Should U.S. Soccer bring back the U.S. Cup?
Absolutely. It would be far more competitive than the CONCACAF Nations League.
No. The international calendar is already congested.
Not sure.
CHRISTOPHER MCCOLLUM - Wednesday, September 5, 2012
One of the sad facts of American soccer is that we don't produce many world class players, despite what seems to be a population and technology advantage.

That is, technology in the sense of top-level training and physiotherapy, with abundant resources ranging from specialized gear to clinics and instructional videos that can be played on handheld devices while getting personal instruction from a physical trainer.

Some people like to put forward the argument that there's a lack of world class players because the best American athletes are moved into the more popular sports such as football and basketball, and soccer suffers as a result. The reality of that situation is different though, because while many of those players could possibly make good soccer players, most of them have the wrong physical tools to excel in the world's game.

If soccer was a sport where size is a talent, then countries of comparable populations to the United States that have soccer as the number one sport would seemingly have physically larger and athletically superior players. This is not the case in any country, where athletically speaking, American players are equal to or even better than in some cases, rendering the argument invalid in reality but famous in fantasy. Some people try to explain away why the U.S. National Team cannot carve out a foothold in the sport, and rather than address developmental and organizational issues that branch into strategy, tactics, and philosophy, they avoid those topics by blaming other sports.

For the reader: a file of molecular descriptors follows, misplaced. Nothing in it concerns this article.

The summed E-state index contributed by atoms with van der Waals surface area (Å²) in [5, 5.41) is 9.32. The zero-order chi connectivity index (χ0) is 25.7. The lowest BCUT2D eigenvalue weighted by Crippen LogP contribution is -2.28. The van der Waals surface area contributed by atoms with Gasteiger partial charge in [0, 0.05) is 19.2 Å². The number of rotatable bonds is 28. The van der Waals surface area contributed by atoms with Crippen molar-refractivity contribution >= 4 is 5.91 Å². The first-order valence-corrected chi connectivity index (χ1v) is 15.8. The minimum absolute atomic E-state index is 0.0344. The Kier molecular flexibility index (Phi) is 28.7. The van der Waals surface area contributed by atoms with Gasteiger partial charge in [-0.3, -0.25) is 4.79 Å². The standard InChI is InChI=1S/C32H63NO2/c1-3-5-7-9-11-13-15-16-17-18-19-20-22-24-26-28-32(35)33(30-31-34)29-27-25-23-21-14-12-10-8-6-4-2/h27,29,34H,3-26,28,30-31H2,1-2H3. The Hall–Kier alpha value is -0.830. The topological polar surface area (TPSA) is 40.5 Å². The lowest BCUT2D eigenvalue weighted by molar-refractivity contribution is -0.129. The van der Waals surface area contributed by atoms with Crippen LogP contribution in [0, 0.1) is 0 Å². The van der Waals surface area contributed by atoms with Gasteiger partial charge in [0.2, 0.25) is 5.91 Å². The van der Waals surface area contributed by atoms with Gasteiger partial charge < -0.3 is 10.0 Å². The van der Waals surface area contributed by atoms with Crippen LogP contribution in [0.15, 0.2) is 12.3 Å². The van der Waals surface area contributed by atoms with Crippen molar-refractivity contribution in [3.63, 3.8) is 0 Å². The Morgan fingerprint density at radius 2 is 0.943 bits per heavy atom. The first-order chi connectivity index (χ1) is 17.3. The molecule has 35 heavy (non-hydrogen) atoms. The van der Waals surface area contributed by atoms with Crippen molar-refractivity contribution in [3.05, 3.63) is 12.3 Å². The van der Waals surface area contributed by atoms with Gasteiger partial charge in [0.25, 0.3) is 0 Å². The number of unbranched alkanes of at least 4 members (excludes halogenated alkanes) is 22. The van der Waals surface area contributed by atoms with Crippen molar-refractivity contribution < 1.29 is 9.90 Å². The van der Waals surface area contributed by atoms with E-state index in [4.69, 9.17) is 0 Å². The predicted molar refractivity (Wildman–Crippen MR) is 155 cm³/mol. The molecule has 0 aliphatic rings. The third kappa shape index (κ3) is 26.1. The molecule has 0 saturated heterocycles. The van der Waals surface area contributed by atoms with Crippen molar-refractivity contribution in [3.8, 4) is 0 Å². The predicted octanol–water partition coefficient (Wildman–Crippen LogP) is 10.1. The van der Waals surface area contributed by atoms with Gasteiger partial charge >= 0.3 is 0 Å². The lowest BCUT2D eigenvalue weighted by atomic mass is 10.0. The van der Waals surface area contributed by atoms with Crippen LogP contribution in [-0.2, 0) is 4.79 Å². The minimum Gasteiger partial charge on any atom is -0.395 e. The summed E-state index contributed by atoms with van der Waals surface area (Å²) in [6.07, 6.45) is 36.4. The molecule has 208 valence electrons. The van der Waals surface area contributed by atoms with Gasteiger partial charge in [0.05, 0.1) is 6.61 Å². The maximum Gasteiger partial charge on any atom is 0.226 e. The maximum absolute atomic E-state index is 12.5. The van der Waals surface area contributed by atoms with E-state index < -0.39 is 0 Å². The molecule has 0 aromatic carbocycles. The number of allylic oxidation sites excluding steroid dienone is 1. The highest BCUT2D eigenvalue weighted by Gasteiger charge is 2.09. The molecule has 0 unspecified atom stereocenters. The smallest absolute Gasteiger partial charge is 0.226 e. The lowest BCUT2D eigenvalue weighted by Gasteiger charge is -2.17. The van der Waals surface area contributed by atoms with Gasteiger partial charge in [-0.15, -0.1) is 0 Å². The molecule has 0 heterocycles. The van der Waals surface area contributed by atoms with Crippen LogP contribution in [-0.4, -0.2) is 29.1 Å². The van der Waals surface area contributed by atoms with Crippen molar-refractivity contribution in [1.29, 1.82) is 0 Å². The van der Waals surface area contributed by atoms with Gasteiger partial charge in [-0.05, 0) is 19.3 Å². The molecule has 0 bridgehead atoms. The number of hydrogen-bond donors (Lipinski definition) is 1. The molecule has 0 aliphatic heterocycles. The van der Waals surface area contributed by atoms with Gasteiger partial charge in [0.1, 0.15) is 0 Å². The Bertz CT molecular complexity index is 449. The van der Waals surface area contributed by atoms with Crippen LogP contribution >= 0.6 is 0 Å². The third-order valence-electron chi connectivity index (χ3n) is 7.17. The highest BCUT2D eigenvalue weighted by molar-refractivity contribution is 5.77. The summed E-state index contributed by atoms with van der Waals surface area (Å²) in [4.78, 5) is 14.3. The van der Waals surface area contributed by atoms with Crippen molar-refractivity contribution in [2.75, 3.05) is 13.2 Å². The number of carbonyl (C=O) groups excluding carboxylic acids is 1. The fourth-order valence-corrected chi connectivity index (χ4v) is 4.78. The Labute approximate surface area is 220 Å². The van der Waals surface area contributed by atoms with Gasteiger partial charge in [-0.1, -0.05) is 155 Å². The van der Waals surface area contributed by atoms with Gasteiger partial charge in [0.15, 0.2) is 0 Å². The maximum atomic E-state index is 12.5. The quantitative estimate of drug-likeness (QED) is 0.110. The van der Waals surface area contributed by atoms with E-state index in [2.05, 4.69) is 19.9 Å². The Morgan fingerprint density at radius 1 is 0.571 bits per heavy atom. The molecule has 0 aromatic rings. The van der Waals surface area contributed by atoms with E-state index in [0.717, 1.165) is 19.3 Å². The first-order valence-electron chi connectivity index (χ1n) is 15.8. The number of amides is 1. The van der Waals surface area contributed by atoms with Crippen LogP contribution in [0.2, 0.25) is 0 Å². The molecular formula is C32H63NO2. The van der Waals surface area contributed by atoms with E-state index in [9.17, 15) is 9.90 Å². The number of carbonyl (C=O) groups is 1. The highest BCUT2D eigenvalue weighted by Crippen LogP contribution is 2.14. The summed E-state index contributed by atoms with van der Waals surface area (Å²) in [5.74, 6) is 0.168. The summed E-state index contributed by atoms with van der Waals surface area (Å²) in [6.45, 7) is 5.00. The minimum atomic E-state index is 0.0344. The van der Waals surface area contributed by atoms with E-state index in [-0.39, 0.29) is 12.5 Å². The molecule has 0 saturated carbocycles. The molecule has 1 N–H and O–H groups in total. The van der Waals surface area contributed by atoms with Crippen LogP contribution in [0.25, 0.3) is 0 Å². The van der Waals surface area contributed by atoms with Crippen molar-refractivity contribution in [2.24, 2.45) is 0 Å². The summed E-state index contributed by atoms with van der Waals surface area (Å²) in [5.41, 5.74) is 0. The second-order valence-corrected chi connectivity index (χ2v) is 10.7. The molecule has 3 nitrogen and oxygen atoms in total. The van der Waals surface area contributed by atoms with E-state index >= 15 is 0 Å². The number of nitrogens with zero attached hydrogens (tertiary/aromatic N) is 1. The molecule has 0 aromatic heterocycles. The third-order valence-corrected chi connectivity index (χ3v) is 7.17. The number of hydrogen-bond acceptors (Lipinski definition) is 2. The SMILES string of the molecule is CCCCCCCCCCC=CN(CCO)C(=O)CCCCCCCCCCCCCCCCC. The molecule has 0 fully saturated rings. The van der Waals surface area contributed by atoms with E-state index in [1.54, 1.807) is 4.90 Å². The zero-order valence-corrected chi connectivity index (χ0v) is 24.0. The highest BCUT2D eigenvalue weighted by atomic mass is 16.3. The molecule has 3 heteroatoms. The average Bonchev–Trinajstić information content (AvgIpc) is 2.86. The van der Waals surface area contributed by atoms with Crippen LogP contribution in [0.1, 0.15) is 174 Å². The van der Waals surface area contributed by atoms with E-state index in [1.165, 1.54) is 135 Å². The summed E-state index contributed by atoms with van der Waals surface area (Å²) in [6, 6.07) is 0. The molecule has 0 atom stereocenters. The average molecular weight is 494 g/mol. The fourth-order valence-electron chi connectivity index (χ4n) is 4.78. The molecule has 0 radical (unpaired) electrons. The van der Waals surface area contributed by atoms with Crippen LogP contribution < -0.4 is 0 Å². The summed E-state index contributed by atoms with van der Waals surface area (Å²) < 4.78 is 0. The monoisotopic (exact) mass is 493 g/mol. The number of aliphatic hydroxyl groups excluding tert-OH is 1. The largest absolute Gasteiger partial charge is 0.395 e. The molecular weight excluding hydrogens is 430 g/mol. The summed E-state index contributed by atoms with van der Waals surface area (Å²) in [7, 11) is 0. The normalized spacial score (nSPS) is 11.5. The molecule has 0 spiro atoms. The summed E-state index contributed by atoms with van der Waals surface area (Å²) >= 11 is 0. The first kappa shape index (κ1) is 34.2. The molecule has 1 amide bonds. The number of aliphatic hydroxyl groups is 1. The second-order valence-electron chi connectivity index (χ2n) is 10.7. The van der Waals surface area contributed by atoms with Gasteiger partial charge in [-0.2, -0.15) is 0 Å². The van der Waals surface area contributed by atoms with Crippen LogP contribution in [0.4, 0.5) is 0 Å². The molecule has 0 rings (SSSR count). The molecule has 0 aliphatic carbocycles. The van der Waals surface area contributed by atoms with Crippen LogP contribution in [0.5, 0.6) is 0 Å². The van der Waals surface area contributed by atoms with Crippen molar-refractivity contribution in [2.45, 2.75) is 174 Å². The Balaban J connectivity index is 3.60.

The one position that rarely needs to be fantasy-filled by Kevin Garnett or Dwight Howard (they're long enough, but can they get on the ground and back up fast enough?) though is goalkeeper, where two decades of consistent elite output have satiated the masses' appetite for world class players. At times, there were even three world class players in the pool at once. The comfort brought on by the continuity of success in this one position has been a warm security blanket for American fans, and for good reason; the number of heroic National Team results is steeply in favor of goalkeeper performances rather than field player performances.

As long as we had Tony Meola or Kasey Keller or Brad Friedel, or as long as we currently have Tim Howard, we have a fighting chance on the international stage. But who comes after Howard? The frightening pause that answers that question is cause for concern, and while there may be more options than ever before, the fact that here is not a clear cut heir to the throne is creating a nervous future for U.S. Soccer.